LaTeigra (real name, not yet a trademark) is a law student at University of California, Hastings College of the Law in San Francisco. LaTeigra’s main legal interests are free speech rights, anti-censorship issues, IP, art and politics. LaTeigra is the Co-Chair/Co-Founder of Hastings Advocates for the Arts, a student organization that promotes freedom of self expression through integrating art into law school culture.

5 Responses to Violet Blue no names Jane

  1. Clint says:

    I’ve known of Violet Blue for many years, and have never lived anywhere other than outside D.C. … East Coast.

  2. Venkat says:

    Good points.

    My sense is that the dispute was really over the domain name, and domains name can be more important than people think (and squatting is more of a problem than people think) particularly for people who do a lot on the internet.

    Interestingly, there’s a bit of a gap in domain name law when it comes to personal names – if you have a personal name and you are famous you can get it back under more limited circumstances. I don’t think she satisfied the “famous person” prong of the cybersquatting statute. So she proceeded under trademark rules. This makes it seem like more of a case where someone exaggerated their IP rights.

    I’m not privvy to the backstory and what happened on BB, but in the end I think she got her domain name back, which is what she was looking for.

  3. Mark Kernes says:

    I’ve covered the Violet Blue vs. Violet Blue controversy for more than a year now, and there seems to be ample evidence that Blue the writer (formerly Wendi Sullivan) has not been entirely candid in her filings about the history of her use of the name, which only came to national prominence after Blue the porn star (Ada) was nationally known. Sadly Ada did not, in my view, have adequate legal representation at all stages of this litigation, in part due to a lack of money, and Sullivan took advantage of this. It’s how, for instance, Sullivan was able to trademark “Violet Blue” without Ada becoming aware of it.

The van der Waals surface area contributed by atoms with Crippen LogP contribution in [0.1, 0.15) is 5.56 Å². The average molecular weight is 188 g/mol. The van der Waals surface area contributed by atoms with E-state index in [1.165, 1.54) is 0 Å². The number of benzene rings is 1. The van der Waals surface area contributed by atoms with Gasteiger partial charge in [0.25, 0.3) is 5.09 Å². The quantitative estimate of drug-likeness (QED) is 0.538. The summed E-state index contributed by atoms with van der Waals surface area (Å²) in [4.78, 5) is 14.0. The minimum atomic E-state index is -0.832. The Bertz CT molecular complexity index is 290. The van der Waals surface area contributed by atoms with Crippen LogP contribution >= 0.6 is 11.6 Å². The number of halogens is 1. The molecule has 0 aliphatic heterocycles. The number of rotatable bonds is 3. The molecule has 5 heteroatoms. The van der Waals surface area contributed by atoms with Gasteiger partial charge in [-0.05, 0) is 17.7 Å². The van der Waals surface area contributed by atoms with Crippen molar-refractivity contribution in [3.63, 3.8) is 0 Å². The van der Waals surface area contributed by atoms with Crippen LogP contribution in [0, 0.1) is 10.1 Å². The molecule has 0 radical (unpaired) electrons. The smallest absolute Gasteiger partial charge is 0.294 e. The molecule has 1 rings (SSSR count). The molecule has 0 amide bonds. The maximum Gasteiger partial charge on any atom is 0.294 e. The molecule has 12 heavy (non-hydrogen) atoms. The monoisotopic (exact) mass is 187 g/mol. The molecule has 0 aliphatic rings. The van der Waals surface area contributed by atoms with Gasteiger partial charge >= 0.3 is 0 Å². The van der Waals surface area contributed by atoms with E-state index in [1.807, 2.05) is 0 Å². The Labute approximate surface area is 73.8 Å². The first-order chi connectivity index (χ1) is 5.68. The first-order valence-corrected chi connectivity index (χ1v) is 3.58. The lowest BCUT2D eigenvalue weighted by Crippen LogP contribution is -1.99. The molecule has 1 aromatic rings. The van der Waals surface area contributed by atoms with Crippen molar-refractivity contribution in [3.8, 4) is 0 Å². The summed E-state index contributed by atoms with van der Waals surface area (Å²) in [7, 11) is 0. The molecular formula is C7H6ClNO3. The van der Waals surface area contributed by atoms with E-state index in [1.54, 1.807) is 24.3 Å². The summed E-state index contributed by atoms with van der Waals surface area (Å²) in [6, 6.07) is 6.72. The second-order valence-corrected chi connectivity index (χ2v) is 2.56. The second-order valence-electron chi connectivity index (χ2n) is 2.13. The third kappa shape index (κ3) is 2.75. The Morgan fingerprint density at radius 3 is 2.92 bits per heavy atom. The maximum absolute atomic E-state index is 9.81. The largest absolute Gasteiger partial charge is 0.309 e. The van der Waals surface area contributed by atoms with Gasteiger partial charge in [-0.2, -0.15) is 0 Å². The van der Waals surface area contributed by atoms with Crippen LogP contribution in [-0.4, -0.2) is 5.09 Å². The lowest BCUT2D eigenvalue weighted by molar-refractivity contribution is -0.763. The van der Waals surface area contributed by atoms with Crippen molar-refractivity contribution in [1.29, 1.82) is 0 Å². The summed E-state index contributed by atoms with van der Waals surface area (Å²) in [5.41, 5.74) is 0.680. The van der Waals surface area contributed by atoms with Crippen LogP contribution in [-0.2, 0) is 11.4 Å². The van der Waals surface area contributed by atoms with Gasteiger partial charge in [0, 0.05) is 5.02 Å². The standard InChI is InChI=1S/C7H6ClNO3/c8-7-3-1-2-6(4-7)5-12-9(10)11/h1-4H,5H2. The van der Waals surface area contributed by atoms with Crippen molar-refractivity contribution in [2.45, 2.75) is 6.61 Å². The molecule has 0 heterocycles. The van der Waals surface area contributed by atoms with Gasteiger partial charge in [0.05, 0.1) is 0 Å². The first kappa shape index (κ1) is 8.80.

And there’s no doubt in my mind that Venkat is correct: This is largely a battle over the domain name, which had been Ada’s sole source of income for several years after she retired from performing — and now has returned to performing under her new name in part due to having lost her extremely well-known screen name. (Sullivan never owned that domain; it was Ada’s from the beginning.)

    I too feel it’s incredibly disingenuous for Sullivan, who frequently writes about sexual issues, to claim that she is somehow embarrassed that people mistake her for a performer. I suspect, secretly, Sullivan just wishes she were as popular as her predecessor!

  4. Two points:

    1) The evidence seems to be that the “Boing Boing” unpersoning was completely unrelated to the trademark lawsuit. The timeline doesn’t match, and it’s not the sort of thing the Boingers would likely be quiet about.

    2) Reportedly the trademark lawsuit has been settled ( – not safe for work site)

  5. […] a comment to an article resetting the entire tale,  Kernes gives the industry’s consensus thought toward the controversy (the original comment […]